Two-weeks into President Donald Trump's first term, the agricultural industry is wrestling with the feared impact of his deportation plans.
The prospect of an immigration crackdown is putting pressure on undocumented farm workers and the bosses who rely on their labor.
In a Thursday New York Times piece, several central California farm workers said they believe Trump's immigration policy could devastate their workforce, at least 50 to 70 percent of which comprises undocumented workers, according to the American Farm Bureau Federation.
“If we sent all these people back, it would be a total disaster,” Kingsburg farm operator Harold McClarty told the Times.
Undocumented workers take labor jobs most U.S. workers are not willing to fill, requiring grueling labor in intense weather conditions, as the AFBF reports.
"If we were to deport any significant number of farmworkers , it would have a tremendous impact on agriculture," President of national advocacy group Farmworker Justice Bruce Goldstein told ATTN:. "Because the majority of farmworkers are undocumented, mass deportations would be lead to the removal a significant percentage of the farm labor force. That would have a devastating impact on our ability to grow and harvest our fruits and vegetables."
"Many fruits and vegetables are harvested by hand, by farmworkers, and we depend on them for our food," Goldstein continued. "The basic law of supply and demand means that the price of fruits and vegetables would increase because they would be in short supply."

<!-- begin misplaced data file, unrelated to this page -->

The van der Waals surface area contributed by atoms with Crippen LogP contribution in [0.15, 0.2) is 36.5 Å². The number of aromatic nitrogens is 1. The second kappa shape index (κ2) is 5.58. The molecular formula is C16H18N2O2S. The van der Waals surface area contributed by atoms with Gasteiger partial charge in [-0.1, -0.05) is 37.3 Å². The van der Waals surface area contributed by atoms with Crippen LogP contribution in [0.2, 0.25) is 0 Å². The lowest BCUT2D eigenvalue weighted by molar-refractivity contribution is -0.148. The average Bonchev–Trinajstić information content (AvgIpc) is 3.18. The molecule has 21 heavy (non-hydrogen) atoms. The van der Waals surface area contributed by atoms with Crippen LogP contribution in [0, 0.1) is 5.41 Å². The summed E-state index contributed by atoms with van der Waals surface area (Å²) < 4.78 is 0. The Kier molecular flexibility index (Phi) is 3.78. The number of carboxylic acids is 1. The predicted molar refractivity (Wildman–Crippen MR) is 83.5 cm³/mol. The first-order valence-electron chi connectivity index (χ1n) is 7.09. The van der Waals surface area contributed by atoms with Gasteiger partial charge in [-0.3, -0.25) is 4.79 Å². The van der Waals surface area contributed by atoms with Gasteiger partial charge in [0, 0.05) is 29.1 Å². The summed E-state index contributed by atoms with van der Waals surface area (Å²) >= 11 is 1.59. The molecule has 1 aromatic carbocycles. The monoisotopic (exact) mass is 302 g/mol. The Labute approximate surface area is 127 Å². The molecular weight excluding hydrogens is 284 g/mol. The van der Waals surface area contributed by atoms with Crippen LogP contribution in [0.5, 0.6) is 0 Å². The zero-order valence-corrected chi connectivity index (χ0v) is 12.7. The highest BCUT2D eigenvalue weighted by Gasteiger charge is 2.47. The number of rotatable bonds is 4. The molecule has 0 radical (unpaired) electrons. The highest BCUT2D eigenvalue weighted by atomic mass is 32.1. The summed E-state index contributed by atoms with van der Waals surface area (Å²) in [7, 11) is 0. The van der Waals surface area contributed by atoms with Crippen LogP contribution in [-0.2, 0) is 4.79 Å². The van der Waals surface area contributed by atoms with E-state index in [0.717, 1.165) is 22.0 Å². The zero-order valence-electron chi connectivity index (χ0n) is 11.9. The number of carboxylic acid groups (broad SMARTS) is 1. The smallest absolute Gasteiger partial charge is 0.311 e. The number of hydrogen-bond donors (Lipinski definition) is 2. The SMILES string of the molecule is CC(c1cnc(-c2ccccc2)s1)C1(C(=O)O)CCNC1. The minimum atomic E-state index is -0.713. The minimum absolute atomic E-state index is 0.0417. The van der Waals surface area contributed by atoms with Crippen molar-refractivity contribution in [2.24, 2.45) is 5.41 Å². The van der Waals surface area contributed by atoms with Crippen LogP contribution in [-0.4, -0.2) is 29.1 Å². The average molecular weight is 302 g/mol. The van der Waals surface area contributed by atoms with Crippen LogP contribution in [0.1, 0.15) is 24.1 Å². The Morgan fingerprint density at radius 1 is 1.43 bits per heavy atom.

Trump's pledge to modify visa programs could also have significant impact on the industry, as many farm operators rely on the H-2A visa program to bring farm workers into the country for seasonal jobs.
Some farmers remain confident Trump's immigration policy will keep the H-2A program in tact — or modify it to further benefit employers.
"Of course you heard about him saying 'build a wall,'" dairy farmer Tom Barcellos, who met with Trump, told NPR in a January 21 piece. "Well, what he told us is that wall is going to have a door in it, and we're going to talk to the right people that want to come in and work, and they're going to have an opportunity to do that."
But these farm operators hopes for Trump to maintain the status quo beg a question: what about the farmers?
"The current H-2 program, which provides temporary farmworkers and non-farm laborers for a variety of U.S. industries, is rife with labor and human rights violations committed by employers who prey on a highly vulnerable workforce," the Southern Poverty Law Center wrote in a damning 2013 report.
Advocates say the U.S. agriculture industry need not rely on a system of low-wage, below board, and temporary work. Instead, they advocate for a path to citizenship for undocumented farm workers.
"There’s a solution to this," Goldstein said. "What congress should do is create a program to allow the current undocumented farmworkers to earn legal immigration status and a path to citizenship. That would ensure that we have a lot of good workers, that we harvest our fruits and vegetables, and it would also be fair to the people who've been working years in agriculture very hard at very low wages."
Adrienne DerVartanian, director of immigration and labor fights for Farmworker Justice, argues creating a path to citizenship would also benefit farm operators.
"An above board agricultural labor relations system will lead to better working conditions, less employee turnover and higher productivity, all of which will help ensure a prosperous agricultural sector and improved food security," she writes in a 2015 blog post for advocacy group the American Immigration Council.